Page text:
Exploring the data in the local library was among the easiest tasks. But some facts came to light only after further and more complicated research.

That the registers from 1850 onward were kept in alphabetical order considerably lessened the above-mentioned difficulties. But they contained only the name and reference number. If we want to know data other than names (e.g. name of the parents, age, or marital status) we still need the complete parish register. But it is still simpler to find the data this way than to look over each item.

The youngest son of István Nyírády was named Sámuel. His red marble tombstone has been placed in the new cemetery after exhumation. It only states his name, date of birth (1814) and death (1869). I tried in vain to find his data in the register for the indicated year of birth. The right date is 1822, according to the register. I had supposed he was a bachelor as only one name was written on the tombstone. He was a teacher in the grammar school and an Calvinist clergyman.

It later turned up in the alphabetical birth register that he had married Terézia Kovács and had four children. But I could not find the date of marriage and the birthdate of his wife. In the end I made notes about all Terézia Kovács-es, more than 50 names, from the alphabetical death register. Then I tried to identify her according to the parish register data. As a result of my search I discovered that the widow of Sámuel Nyírády, Terézia Kovács no. 47, died in 1907 at the age of 81. So I learned that she was born in Komárom and they got married there as well. Despite my fact-finding some names and data are still veiled in mist.

Based on the data from the registers I can establish that our ancestors were mainly craftsmen. The occupation of their descendants ranges on a wider scale--we can find a trader, a farmer, a teacher, bank clerk, civil servant, priest, lawyer, or doctor among them. The living members of the family have even more diverse professions. They are civil servants, directors, teachers, engineers, lawyers, economists, doctors, or entrepreneurs.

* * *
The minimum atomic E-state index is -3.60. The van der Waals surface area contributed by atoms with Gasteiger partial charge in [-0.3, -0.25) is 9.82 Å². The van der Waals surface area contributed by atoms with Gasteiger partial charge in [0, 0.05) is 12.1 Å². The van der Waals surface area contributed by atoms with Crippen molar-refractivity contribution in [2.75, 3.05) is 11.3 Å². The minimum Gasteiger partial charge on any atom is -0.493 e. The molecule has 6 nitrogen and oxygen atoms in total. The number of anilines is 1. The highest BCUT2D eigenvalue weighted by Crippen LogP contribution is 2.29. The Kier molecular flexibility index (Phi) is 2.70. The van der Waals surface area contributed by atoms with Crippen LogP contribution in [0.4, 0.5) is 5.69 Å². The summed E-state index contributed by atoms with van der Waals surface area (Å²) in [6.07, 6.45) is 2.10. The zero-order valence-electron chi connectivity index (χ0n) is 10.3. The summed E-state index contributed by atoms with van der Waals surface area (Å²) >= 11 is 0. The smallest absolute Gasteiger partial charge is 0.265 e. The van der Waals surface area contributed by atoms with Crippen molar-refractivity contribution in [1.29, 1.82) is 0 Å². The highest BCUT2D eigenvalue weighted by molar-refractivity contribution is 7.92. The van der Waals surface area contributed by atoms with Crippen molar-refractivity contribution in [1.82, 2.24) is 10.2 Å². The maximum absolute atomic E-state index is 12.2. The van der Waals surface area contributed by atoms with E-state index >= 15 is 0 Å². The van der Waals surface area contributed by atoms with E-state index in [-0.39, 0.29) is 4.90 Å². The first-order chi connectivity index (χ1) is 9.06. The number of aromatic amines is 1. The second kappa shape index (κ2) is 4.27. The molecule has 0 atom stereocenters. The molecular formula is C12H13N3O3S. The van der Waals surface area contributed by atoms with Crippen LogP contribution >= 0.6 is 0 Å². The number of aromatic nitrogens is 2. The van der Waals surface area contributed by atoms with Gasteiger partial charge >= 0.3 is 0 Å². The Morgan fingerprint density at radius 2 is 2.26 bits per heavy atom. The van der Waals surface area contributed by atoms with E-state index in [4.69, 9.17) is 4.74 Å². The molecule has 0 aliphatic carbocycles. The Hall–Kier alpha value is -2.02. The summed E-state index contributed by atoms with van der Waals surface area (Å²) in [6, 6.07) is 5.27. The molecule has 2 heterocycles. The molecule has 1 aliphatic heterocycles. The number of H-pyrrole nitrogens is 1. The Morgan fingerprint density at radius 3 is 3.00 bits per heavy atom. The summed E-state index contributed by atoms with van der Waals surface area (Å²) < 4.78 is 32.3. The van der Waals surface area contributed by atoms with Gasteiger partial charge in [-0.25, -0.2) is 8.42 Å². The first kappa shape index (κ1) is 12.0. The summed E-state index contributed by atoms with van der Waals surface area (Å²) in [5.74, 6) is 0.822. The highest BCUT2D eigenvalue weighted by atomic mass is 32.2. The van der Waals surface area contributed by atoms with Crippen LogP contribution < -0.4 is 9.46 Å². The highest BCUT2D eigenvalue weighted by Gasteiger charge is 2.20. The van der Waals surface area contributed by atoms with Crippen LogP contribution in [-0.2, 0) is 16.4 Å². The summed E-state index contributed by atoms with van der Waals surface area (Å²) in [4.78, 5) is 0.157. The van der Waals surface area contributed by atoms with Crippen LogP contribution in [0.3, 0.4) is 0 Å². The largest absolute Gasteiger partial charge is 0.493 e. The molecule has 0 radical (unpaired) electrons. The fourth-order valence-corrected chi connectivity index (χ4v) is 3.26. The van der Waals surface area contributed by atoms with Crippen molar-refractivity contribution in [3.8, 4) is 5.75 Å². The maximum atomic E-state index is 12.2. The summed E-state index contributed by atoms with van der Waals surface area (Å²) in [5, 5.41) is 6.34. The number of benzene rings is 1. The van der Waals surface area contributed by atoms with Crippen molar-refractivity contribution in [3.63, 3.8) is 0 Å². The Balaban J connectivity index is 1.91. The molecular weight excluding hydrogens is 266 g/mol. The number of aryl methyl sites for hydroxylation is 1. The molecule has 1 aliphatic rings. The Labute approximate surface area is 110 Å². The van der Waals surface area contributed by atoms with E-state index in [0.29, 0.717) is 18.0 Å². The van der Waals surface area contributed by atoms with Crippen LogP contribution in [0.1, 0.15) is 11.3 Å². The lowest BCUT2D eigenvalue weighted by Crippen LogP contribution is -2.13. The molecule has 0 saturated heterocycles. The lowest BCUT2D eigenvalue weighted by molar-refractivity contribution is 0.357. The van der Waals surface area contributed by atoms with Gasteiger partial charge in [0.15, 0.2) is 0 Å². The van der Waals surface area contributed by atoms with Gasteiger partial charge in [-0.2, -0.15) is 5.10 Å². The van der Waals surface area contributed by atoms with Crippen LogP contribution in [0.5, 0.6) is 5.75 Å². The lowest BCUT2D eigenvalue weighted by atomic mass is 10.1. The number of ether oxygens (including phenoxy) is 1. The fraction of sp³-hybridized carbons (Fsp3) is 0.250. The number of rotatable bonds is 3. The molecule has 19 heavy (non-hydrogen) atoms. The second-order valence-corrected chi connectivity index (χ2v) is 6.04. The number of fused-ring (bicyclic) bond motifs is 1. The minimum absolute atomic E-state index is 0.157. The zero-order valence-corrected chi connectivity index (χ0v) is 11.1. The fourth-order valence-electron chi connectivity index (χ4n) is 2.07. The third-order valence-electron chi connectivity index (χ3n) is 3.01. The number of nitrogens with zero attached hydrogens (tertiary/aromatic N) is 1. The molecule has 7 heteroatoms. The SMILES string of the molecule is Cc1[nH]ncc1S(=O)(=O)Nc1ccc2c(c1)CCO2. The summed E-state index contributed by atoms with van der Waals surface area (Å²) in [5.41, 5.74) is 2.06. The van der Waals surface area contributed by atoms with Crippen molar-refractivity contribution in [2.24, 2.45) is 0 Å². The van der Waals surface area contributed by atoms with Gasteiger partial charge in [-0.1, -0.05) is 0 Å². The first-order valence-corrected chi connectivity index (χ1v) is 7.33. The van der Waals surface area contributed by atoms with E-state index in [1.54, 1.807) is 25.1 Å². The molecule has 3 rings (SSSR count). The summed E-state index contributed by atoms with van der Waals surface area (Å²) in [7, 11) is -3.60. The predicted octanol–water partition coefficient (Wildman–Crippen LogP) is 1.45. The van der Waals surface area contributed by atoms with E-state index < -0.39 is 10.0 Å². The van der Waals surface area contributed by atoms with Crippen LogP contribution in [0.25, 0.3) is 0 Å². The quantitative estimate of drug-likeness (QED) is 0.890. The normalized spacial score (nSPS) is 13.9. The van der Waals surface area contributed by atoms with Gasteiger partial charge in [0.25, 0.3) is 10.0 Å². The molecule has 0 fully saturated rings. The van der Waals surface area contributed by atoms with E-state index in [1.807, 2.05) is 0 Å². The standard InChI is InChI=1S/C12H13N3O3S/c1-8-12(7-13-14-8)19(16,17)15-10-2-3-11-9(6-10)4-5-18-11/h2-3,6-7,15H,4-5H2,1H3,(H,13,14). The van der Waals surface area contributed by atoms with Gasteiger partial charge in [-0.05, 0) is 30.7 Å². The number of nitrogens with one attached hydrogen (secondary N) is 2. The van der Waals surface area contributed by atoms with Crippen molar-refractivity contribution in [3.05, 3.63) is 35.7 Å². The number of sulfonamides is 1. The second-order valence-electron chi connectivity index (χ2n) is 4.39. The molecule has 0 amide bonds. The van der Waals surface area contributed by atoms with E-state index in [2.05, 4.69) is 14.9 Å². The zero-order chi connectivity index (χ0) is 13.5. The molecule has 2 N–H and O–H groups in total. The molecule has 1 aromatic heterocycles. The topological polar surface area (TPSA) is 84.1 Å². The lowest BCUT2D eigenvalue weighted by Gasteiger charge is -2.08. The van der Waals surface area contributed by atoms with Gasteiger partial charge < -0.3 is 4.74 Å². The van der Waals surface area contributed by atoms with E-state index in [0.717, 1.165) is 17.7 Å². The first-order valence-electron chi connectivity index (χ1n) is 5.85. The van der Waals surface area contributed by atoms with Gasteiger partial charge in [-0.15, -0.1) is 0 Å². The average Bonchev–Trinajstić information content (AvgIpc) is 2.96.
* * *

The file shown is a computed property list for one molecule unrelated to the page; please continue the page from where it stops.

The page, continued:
We can see in the tables that two members of the older generation emigrated abroad. István Nyírády found his new home in the United States in the beginning of the 1900s. He married a Hungarian girl and settled down. Sándor Nyírády went to the West and then to Australia in 1945 because of the Second World War. His wife is Latvian. Today Sándor is in good health and lives with his family. Neither of them has come to the mother country again.

István Nyírády immigrated to the United States and corresponded with my parents until 1944. The contact broke off during the war. After 1945 all the letters written by my parents came back. Even the search service of the Hungarian Red Cross could not help. Later it turned out that during the mid-1960s before the death of his wife his house burned down and he got hurt as well. Then the family of his daughter made a home for him.